Don’t tell me you can’t get any publicity because all the reporters who you’ve pitched are ignoring you.
That’s all the sympathy you’ll get from me. I’d rather spend my time telling you about Dick Stangl, a former client who claimed 7 column inches in the Milwaukee Journal Sentinel yesterday to brag big-time about his 86-year-old company, a distributor for the power transmission industry.
Here’s what he did. He read an op-ed column last week called “Milwaukee: Where are all the jobs?” Knowing Dick like I do, he probably got ticked. Then he fired off a column of his own.
“We currently have openings in all areas of our business at all of our locations in Wisconsin and Illinois,” he wrote. “We believe our company is a great place to work—we pay well, provide excellent benefits and are willing to train. We have very little turnover, which indicates Weimer is a good employer.”
His point was that there are plenty of jobs, but that parents aren’t steering their children in the right direction. Instead, they’re letting their kids drop out of high school, or graduate from expensive private colleges and take off a few years to go rock climbing. As a result, Dick says, there aren’t enough young potential employees for frustrated, needy employers like him.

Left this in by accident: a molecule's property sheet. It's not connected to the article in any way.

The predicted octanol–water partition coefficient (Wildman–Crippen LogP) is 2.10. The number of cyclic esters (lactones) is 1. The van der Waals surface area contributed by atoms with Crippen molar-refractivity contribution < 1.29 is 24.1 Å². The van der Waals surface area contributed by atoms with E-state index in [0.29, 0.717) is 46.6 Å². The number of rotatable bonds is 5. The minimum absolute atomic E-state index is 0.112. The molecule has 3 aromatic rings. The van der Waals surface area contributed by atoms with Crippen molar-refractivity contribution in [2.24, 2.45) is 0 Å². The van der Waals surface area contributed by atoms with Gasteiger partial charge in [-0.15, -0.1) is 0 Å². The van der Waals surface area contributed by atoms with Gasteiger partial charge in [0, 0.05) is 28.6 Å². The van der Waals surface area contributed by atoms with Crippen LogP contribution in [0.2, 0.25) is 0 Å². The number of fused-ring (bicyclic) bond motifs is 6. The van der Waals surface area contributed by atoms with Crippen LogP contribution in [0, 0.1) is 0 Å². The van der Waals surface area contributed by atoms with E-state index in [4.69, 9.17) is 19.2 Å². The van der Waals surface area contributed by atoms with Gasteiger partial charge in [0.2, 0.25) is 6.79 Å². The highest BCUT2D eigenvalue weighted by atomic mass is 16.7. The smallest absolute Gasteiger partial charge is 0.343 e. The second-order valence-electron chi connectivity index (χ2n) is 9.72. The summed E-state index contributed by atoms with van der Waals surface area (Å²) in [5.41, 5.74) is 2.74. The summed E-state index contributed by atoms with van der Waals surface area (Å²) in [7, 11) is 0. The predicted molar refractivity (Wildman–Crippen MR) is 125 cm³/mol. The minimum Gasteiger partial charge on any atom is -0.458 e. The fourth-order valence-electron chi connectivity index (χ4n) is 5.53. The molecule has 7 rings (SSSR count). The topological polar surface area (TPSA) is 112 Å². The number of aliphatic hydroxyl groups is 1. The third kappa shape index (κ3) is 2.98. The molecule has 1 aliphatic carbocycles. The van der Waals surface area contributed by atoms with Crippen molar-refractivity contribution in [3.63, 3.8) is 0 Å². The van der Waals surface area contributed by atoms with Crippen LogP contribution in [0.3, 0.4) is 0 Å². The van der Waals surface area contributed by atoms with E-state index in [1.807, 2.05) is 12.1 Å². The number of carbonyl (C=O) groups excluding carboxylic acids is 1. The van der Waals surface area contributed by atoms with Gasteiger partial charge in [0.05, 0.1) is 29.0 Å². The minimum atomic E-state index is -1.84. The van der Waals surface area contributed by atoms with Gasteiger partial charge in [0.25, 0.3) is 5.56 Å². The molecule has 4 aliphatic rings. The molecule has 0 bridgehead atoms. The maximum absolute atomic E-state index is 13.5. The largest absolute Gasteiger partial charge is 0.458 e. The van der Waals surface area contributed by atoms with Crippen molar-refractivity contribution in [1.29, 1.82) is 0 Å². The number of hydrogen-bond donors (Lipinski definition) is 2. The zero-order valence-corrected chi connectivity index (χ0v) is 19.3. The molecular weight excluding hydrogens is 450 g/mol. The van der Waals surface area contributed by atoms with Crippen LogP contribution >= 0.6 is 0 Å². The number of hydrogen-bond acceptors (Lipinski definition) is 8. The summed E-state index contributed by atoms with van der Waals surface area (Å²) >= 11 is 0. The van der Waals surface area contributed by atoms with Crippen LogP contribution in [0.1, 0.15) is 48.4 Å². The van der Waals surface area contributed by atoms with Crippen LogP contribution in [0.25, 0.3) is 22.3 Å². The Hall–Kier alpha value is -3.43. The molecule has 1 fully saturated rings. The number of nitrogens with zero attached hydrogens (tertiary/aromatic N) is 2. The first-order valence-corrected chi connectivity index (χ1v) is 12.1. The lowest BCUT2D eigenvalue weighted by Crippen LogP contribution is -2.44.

The newspaper would have let him brag about this company in a “Help Wanted” classified ad section. But that would have cost him a bundle. Instead, he spotted a great opportunity to respond to an earlier column—and brag for free.
Dick understands his bragging rights. You should too. So pay attention to things like letters to the editor and opinion columns. If you disagree with one, and the topic lends itself to you weaving in favorable information about your company or organization, do it. But just don’t gild the lilly.
PR pro Robert Smith of Rockford, Illinois listened to my CD on “How to Use Newspaper and Magazine Editorial Pages,” then wrote a letter to the editor that was printed in Fortune magazine.
“They even asked permission to include my letter in a promotional package going to tens of thousands of prospects who don’t subscribe to their magazine,” he said.